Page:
The Good: Every damn bit of it
The Bad: No dropper post, not even a quick release post
Thought I'd add my review to give people some additional feedback. First off, I've been riding a Rocky MountainSlayer for the past five years. While the Slayer is a great bike, I've grown tired of slogging 34 lbs uphill. The Slayer has treated me well otherwise. Once at the top, it always rules the downhill. It handled three days at Whistler just fine (with a downhill wheelset). But, for everyday riding, it's just a mental killer on the climbs.
I'm a bike shop employee, so I had access to Niner, Pivot, and Norco. I poured over reviews, rode a few bikes, talked to a bunch of people, and ultimately decided on the RIP 9. My size medium, 4-star build showed up two days ago. I built it up and took it up Emerald Lake that night. Emerald Lake is a classic Bozeman ride, 4 1/2 miles of climbing to an alpine lake, then back down. The trail is slightly wider than standard singletrack, presenting multiple line options most of the way. Bigger rocks at the top lead to a wicked fast, mostly dirt with some roots/rocks, remainder of the downhill.
The climb started well - the 27ish lb weight was immediately apparent. I started the climb with the shock wide open. Contrary to most reviews, with sag set to 30%, I was getting a fair amount of bob. I quickly locked the shock for the rest of the climb. With the SRAM X01 1x11 setup, I comfortably made my way to the top, though the 32T front is a bit too much. I never walked, but the steeps at the end were a bit of a grind. I'm swapping to a 30T tomorrow. One big difference coming from a 26er to a 29er - you cover more ground with each pedal stroke. What would have been a quad-exploding, too-slow cadence on the Slayer turned out to be fine on the RIP.
Once at the top, it was time to answer the big question - how well will the RIP 9 really downhill? After all, the 68ish degree head tube angle is definitely steeper than the 66 degree head on the Slayer. And, the 80mm stem is the longest stem I've ridden in at least 15 years. I'm no slouch on the downhills; I used to race DH a bit, I spent a lot of time on the lifts at Big Sky, and it's by far the most fun part of the ride. Well, after the first quarter mile, I knew I had chosen wisely. The RIP 9 flat-out rips. With the shock open and the 140mm Talas 34 set to Descend, the RIP 9 ate up everything in its path. Tracking was dead-on through off-camber, root-covered corners. Where the Slayer was sometimes a bit twitchy steering, the RIP was perfectly (surprisingly) stable - it went exactly where I was looking the entire time. There have been a few comments about 29ers being difficult in tight switchbacks. I never experienced that one bit, and there are some tight ones on Emerald. I did notice that I couldn't angle the bike quite as much under me around the switchbacks. That will probably come in a few rides as I figure that out, but really, I was holding just as fast a line through them as I would on the Slayer.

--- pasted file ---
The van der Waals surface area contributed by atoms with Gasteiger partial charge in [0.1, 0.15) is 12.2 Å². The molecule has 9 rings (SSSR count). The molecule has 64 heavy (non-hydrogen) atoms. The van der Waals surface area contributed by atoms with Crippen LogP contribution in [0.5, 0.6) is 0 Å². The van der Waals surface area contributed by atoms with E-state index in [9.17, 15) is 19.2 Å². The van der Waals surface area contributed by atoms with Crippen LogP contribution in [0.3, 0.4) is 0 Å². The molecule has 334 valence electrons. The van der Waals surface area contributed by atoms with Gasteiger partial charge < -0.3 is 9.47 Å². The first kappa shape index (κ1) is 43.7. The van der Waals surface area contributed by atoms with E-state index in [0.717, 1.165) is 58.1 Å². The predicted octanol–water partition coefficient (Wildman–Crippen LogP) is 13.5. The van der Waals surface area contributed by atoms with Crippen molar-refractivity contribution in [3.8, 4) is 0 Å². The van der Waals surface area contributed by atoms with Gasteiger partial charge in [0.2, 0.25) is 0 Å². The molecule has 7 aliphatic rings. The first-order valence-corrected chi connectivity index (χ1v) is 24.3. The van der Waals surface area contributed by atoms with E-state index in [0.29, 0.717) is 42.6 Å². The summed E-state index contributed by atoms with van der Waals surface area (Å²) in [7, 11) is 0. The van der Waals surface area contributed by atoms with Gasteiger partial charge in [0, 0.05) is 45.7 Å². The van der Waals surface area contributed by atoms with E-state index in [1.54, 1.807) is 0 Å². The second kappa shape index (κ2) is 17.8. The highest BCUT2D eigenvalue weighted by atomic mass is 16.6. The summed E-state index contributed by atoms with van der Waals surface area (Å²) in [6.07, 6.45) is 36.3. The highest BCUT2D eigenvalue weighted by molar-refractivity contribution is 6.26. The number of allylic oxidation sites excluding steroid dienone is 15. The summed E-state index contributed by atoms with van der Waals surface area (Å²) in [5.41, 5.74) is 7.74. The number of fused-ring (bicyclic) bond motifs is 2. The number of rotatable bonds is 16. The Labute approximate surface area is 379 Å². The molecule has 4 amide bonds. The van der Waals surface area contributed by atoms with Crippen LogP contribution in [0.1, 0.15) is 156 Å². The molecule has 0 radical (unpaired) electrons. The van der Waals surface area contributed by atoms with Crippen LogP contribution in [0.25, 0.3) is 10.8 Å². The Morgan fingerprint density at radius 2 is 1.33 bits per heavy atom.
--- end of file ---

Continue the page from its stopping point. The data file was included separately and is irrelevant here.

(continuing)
Bike fit - I'm 5'10", with oddly long arms, long legs, short torso. Contrary to the Vital review, I found the Medium bike layout long, definitely longer than my Large Slayer. I'm a bit leery of swapping to a short stem since the handling is so spot-on, but I may try it for kicks. The seat post is up a bit high out of the frame, but there was still 30mm left before the minimum insertion mark. As for the curved seat tube, there's plenty of depth in there for dropping the seat to DH height - not an issue.
Overall, I couldn't be happier with my bike choice. The Slayer is for sale. The RIP 9 blew my mind. The suspension design and geometry are superb - Niner truly nailed it. I was initially worried about jumping to the 29" wheel, and I heavily contemplated a 27.5. After riding the RIP, I have zero, and I mean zero, doubts that I picked the perfect bike for me. I don't plan on riding chairlifts with this bike - I made a decision to give up a bit of versatility in that regard to have a bike better for everyday use. If (when) I make it to Whistler again, ill demo a DH bike.